Uncertain economic factors could continue to pressure Canadian domestic tourism spend 

Tourism spend in Canada continues to grow, but the latest data show Canadian spend in the domestic market is on the decline, and some economic indicators could prolong the contraction.


Summary:

  • Tourism spend in Canada continues to grow, but the latest data show Canadian spend in the domestic market is on the decline;
  • Data from Statistics Canada show tourism spending in Canada notched up +0.2% in 1Q2018, with a +1.5% increase by international visitors;
  • The international rise offset a -0.1% decline in Canadian spend on tourism within the country,  the first time in almost ten years that domestic tourism spending had declined in two consecutive quarters;
  • Economic uncertainty could continue to pressure domestic tourism spend by Canadians, and perhaps dent International demand to the country, warns the agency.

Data from Statistics Canada show tourism spending in Canada notched up +0.2% in 1Q2018, with a +1.5% increase by international visitors offsetting a -0.1% decline by Canadian spend on tourism within the country. The agency stated it was the first time since 1Q2009 that domestic tourism spending had declined in two consecutive quarters.

Spend on food and beverage (-1.4%), automobile fuel (-1.4%) and recreation and entertainment (-2.6%) were the largest contributors to the decrease, said Statistics Canada. Those declines were almost offset by a 1.3% increase in accommodation and a 1.1% rise in spending for air transport.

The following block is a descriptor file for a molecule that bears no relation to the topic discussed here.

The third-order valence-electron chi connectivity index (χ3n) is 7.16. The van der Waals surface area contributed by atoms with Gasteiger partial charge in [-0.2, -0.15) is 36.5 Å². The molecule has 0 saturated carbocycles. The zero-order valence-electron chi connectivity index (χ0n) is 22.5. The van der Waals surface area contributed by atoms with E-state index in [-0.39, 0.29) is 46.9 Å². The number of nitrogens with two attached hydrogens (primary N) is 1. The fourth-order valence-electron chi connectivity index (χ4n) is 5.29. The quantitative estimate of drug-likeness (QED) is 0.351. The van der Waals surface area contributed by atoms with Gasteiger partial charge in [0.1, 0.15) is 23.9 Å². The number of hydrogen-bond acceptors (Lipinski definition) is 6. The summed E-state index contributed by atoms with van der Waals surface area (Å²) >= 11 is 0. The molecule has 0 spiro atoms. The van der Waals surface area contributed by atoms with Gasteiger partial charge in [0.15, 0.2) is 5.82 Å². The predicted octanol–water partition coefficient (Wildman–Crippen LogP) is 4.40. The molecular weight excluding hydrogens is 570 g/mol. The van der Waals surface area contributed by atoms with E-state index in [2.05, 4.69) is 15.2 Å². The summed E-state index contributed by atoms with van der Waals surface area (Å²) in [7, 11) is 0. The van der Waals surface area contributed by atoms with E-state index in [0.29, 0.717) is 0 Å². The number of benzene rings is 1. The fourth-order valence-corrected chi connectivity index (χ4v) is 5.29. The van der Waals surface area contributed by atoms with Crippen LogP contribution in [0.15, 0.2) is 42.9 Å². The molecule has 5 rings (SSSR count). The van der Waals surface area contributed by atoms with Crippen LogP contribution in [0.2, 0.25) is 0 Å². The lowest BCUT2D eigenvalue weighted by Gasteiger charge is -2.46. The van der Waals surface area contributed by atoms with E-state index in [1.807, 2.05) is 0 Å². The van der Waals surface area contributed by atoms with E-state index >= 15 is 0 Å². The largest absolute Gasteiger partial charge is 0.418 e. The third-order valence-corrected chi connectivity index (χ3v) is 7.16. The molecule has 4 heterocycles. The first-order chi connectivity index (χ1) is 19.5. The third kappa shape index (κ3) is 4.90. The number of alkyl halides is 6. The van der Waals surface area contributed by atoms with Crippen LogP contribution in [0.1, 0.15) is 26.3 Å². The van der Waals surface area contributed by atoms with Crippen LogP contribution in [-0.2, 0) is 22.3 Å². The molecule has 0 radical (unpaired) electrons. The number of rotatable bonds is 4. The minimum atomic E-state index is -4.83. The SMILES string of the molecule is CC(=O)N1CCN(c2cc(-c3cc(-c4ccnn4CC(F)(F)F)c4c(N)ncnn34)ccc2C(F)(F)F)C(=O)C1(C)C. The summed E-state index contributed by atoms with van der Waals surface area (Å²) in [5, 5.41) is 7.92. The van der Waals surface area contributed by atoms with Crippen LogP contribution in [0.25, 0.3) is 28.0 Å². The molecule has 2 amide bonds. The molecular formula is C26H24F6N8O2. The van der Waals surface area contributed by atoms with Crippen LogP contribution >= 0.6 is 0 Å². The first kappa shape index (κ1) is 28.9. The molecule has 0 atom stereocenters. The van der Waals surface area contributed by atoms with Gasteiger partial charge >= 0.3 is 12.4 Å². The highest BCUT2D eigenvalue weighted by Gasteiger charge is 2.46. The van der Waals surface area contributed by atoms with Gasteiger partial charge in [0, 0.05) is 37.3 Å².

Economic uncertainty could continue to pressure domestic tourism spend by Canadians, and perhaps dent international demand to the country.

The Conference Board of Canada recently issued a forecast of +1.8% economic growth for the country in 2018 versus +3.0% growth in 2017. Growth in exports will reach just +1.4%, the board stated, “weighed down by recently enacted tariffs on softwood lumber, steel, and alluminum”.

The forecast shows consumer spending will ease in 2018 and 2019 as Canadian households reduce their pace of borrowing due to higher interest rates and slower job growth. Lower home prices in Canada will also affect spending, said the Conference Board of Canada, as households will have less equity built into their home with which to borrow against.

There are some positive notes in the forecast. Wage growth in Canada is increasing at a solid pace, and average weekly wages are expected to increase by +3.3% in 2018, which is double the pace for 2017.

But trade disputes and lingering uncertainty over the fate of the North American Free Trade Agreement (NAFTA) could result in Canadians re-thinking their travel spend for the near future in order to cut back on discretionary spending as interest rates rise and job growth slows.